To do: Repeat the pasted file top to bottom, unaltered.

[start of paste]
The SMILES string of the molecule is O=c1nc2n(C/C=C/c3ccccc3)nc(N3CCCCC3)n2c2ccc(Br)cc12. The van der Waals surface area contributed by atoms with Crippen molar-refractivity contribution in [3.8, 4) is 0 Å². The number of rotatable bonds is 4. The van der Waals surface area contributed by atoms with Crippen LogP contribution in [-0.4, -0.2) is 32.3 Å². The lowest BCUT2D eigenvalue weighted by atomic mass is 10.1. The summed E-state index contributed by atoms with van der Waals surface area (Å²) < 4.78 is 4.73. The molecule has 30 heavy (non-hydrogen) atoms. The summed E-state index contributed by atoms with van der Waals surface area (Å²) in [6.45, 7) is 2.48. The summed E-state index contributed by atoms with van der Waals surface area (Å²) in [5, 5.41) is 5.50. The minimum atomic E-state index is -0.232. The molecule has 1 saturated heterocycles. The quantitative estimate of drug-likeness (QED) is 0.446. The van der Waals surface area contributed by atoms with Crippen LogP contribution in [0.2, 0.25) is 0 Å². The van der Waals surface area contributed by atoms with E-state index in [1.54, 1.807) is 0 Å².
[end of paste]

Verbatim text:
The SMILES string of the molecule is O=c1nc2n(C/C=C/c3ccccc3)nc(N3CCCCC3)n2c2ccc(Br)cc12. The van der Waals surface area contributed by atoms with Crippen molar-refractivity contribution in [3.8, 4) is 0 Å². The number of rotatable bonds is 4. The van der Waals surface area contributed by atoms with Crippen LogP contribution in [-0.4, -0.2) is 32.3 Å². The lowest BCUT2D eigenvalue weighted by atomic mass is 10.1. The summed E-state index contributed by atoms with van der Waals surface area (Å²) < 4.78 is 4.73. The molecule has 30 heavy (non-hydrogen) atoms. The summed E-state index contributed by atoms with van der Waals surface area (Å²) in [6.45, 7) is 2.48. The summed E-state index contributed by atoms with van der Waals surface area (Å²) in [5, 5.41) is 5.50. The minimum atomic E-state index is -0.232. The molecule has 1 saturated heterocycles. The quantitative estimate of drug-likeness (QED) is 0.446. The van der Waals surface area contributed by atoms with Crippen LogP contribution in [0.2, 0.25) is 0 Å². The van der Waals surface area contributed by atoms with E-state index in [1.54, 1.807) is 0 Å².